Nontraditional educator Pannell established Baltimore Collegiate through an intensive self-funded study of nearly 50 schools, adopting and adapting the best practices for moving the needle on the urban male learner. He previously held several positions in politics and government, including serving as the communications director for the late civil rights icon, Rep. John Lewis (D-GA). Pannell also led the largest charter school network in Maryland for one year before launching Baltimore Collegiate. A graduate of Amherst College and Loyola Law School, Los Angeles, he is an IBSC trustee. Pannell also wrote a semi-biographical, coming-of-age novel, Lunch Money Can’t Shoot, with an old friend, Michael Levins.
Tony Reeler is the current principal of Bishops Diocesan College (South Africa), an independent boys’ school in Cape Town, having started there in July 2020. He has worked in education for more than 35 years—28 in boys’ schools.
Educated at Rondebosch Boys’ High School, Reeler went on the study at UCT where he obtained a bachelor’s of science degree and his post-graduate certificate in education (PGCE). His career began at Grey High School in Port Elizabeth where he headed the Mathematics Department and coached sport at the highest level. A brief stint at his alma mater as deputy head was followed by his first headship at Pinelands High, a coeducational school in Cape Town. Reeler was appointed head of Pretoria Boys High School (South Africa) in 2010, a position he held for 10 years before relocating to Cape Town to take up the position at Bishops.
A committed educator, Reeler comes from a family of teachers and educational leaders. He is married to Rose, a teacher, and has two children, one of whom is studying to become a teacher! Reeler also enjoys playing golf, fishing, reading, and travelling in his spare time.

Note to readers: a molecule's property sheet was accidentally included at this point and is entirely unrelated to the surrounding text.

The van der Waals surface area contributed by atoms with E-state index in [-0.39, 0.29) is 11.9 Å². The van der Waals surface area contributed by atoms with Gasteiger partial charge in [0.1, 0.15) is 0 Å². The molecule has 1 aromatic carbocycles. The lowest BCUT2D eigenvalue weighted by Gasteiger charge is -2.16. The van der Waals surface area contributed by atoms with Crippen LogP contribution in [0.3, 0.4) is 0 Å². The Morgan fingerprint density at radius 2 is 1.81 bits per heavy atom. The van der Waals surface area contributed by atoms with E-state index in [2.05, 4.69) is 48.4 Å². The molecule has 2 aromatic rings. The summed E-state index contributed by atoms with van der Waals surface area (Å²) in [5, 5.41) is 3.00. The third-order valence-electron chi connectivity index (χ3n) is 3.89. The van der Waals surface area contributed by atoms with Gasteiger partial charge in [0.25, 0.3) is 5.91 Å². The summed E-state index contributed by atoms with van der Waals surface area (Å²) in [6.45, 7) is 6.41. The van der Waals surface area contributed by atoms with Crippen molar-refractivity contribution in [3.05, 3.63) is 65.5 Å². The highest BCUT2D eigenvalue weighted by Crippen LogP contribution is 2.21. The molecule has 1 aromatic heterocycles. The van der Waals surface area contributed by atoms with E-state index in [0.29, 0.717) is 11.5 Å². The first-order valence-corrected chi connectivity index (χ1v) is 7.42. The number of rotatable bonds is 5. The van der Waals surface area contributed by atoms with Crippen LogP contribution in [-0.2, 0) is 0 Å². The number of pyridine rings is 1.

Although born in Johannesburg, Shaun Simpson did most of his schooling in Durban and attended high school at Northlands Boys’ High School. He moved to Johannesburg in his grade 9 year, enrolling at the King Edward Vll School for Boys (South Africa) where he matriculated in 1981. Simpson completed his teaching degree at the University of the Witwatersrand in 1987 and moved to Cape Town where he spent 14 years teaching at several public schools. He moved through the ranks from English educator to subject head to HOD, taking a short break in 1990 to study for a B Ed honours degree at the University of Cape Town. In September 2002, he was appointed deputy principal at an independent school, Cornwall Hill College, in Irene, Pretoria. In 2005, Simpson participated in the inaugural ISASA Leadership Development Programme for Heads of Schools through Wits Business School. In January 2007, Simpson became principal of the high school at Cornwall Hill and remained in this position until 2011. In January 2012, he was appointed headmaster at Rondebosch Boys’ High School (South Africa). Simpson is a member of the District Principal’s Forum and chairman of the recently formed Association of Public Boys’ Schools of South Africa (APBSA). He has two daughters, both at university, and his wife, Paddy, is a school counselor at a Cape Town independent school.